Symphony Space Does BASS

1. Best American Short Stories series editor Heidi Pitlor, Richard Russo, & Houghton Mifflin’s publicity manager Summer Smith 2. Actress Hope Davis, during the soundcheck. Davis read Jennifer Egan’s story “Safari.”

The first of the Selected Shorts season series, an evening celebrating The Best American Short Stories 2010 edited by Richard Russo, was last night. The good people at Symphony Space were gracious enough to give us the royal treatment, and I was let in an hour before show time for the sound check — early enough to catch actress Hope Davis reading parts of Jennifer Egan’s “Safari,” which was included in the anthology.

Backstage in the greenroom (yes, even authors get greenrooms for events as big as Selected Shorts), host Isaiah Sheffer chatted with actors Davis and Roberts, Russo, series editor Heidi Pitlor, and publicist Summer Smith. There, I learned the actors’ secrets: Davis was sick and had to dope up on cold medicine in order not to cough during the performance and Roberts had to look up the word “valetudinarian” (the title of Joshua Ferris ‘s story that he would read on stage) thirty minutes before he left for the show.

1. Davis, with host Isaiah Sheffer (in his new fall suit!), and actor Tony Roberts, who read Joshua Ferris’s “Valetudinarian.” 2. Russo, talking writer stuff with the babelike Ferris.

“This year’s is a very strong collection,” Sheffer said, “and I don’t say that every year.” Russo asked Pitlor if there were any differences between this year’s collection and past years’, suggesting that perhaps he had chosen more unknown/emerging writers than usual. “Nope, it’s about the same,” she said. Russo, a reader of the series since its inception in 1978, admitted later that the only difference was that this year he loved all twenty of the stories.

Pitlor personally selected Russo for the job, wanting to pick someone who was both critically and commercially successful. Apparently she used to be an editor and is enjoying the other side of the coin. Picking stories for this collection is akin to being Santa Claus, she said — everyone’s happy when they’re told that they have been selected.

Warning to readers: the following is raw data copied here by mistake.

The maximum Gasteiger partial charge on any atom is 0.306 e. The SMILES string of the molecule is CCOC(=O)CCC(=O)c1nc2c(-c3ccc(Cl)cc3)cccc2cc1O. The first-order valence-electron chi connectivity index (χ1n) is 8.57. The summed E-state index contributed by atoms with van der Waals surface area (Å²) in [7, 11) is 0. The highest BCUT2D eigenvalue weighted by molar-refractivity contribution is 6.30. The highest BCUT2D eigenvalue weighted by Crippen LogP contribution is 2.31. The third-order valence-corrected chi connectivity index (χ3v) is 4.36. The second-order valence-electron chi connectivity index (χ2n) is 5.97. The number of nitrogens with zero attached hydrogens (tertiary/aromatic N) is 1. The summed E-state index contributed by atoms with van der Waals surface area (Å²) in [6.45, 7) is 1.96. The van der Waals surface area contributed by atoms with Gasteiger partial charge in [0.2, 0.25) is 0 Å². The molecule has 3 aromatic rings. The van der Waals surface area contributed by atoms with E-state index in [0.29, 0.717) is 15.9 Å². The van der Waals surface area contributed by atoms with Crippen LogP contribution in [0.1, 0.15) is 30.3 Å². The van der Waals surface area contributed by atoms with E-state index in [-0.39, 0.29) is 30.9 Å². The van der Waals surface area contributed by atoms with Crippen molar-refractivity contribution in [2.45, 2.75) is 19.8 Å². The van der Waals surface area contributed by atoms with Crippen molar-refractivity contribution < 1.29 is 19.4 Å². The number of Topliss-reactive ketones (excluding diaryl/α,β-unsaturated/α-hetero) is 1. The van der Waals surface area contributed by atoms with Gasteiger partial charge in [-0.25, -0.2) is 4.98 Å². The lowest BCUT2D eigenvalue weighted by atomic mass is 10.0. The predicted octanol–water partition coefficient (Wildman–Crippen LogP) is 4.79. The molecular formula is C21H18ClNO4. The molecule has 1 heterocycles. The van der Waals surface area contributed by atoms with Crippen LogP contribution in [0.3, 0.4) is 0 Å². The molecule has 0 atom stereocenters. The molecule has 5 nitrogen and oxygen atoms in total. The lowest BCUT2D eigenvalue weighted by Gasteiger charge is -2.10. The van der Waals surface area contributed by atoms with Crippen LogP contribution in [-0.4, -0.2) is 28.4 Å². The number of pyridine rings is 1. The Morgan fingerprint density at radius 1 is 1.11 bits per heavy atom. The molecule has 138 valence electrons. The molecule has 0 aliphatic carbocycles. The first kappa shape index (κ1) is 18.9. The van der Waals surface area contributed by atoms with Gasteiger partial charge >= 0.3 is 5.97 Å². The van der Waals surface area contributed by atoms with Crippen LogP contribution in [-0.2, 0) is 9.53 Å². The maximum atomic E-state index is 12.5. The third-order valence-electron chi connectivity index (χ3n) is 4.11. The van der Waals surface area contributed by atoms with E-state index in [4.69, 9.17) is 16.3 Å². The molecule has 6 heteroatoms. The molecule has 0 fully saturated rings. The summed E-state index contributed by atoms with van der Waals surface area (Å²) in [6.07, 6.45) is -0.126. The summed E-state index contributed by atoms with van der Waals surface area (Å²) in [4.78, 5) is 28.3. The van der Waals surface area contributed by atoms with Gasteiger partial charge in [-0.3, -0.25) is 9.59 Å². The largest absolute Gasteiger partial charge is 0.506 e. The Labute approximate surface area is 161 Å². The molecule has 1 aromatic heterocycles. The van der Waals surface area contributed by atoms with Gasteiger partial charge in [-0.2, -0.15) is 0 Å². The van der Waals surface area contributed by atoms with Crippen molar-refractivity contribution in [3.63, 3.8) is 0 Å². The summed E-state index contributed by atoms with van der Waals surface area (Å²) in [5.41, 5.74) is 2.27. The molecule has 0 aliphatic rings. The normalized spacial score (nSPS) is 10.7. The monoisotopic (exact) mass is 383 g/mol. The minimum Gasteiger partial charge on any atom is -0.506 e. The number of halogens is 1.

How old is Ferris, the group wondered, marveling at the emotional maturity and range displayed in his writing. When he came into the room, they decided to ask him. “Oh, I am old,” he said. “I just don’t look it. I had a friend that used to say I was a teenager once — for about six weeks when I was seven.”

1. Fans Jason & Jessica, who came here to see Ferris but, after listening to “Safari,” are now also fans of Egan. 2. Employee of Sheffer and poet Michelle DuPre, along with singer-actress Stephanie Baldwin. DuPre says this was her first time at a Symphony Space event as an employee, and that it was nice to see all her hard work come to fruition

The event began at seven with an introduction by Russo. From about a thousand stories, Pitlor forwarded 250 to him. It was easy for him to cut these down to 50, but cutting down to twenty was hard — like “literary water boarding.” In the end, it came down to the difference between loving and admiring a story. You can explain what you admire, but love — you can’t articulate or analyze love. When he was truly in doubt, he trusted his jealousy. All of the stories in this collection made Russo sick with envy. As for the Egan story — for Russo the clincher was “the ending, it was the ending!”

Davis read Egan’s story in a performance so subtly nuanced that it made me freak out a little (I have a major adversity to public displays of emotion, and for a few moments I was in danger of crying). Roberts then read Ferris’s story, and his performance had even Ferris himself laughing.

The evening ended with Russo and Ferris conversing about writing, and writing “Valetudinarian” in particular. Ferris described his writing process as a series of traumas, and that each story was the result of hours of hard work and numerous revisions. He’d spent about three months on “Valetudinarian,” working for about six to eight hours a day, and early drafts — according to his wife — felt like a David Lynch movie. Russo asked Ferris how he so convincingly portrayed the life of an elderly man, and Ferris said that his in-laws, although not like the characters in the story, gave him some material to steal from, but mostly he was able to do it because his strong suit as a writer is imagination, not memory.

The evening concluded shortly before ten o’clock, and this was when the audience’s age could really be felt (this certainly wasn’t a Tao Lin reading). “It’s so late!” a woman complained on her way out the door. “Oh, but it was worth it,” said her friend.

–Julia Jackson is working on her MFA in fiction at Brooklyn College, and is a regular contributor for Electric Dish.

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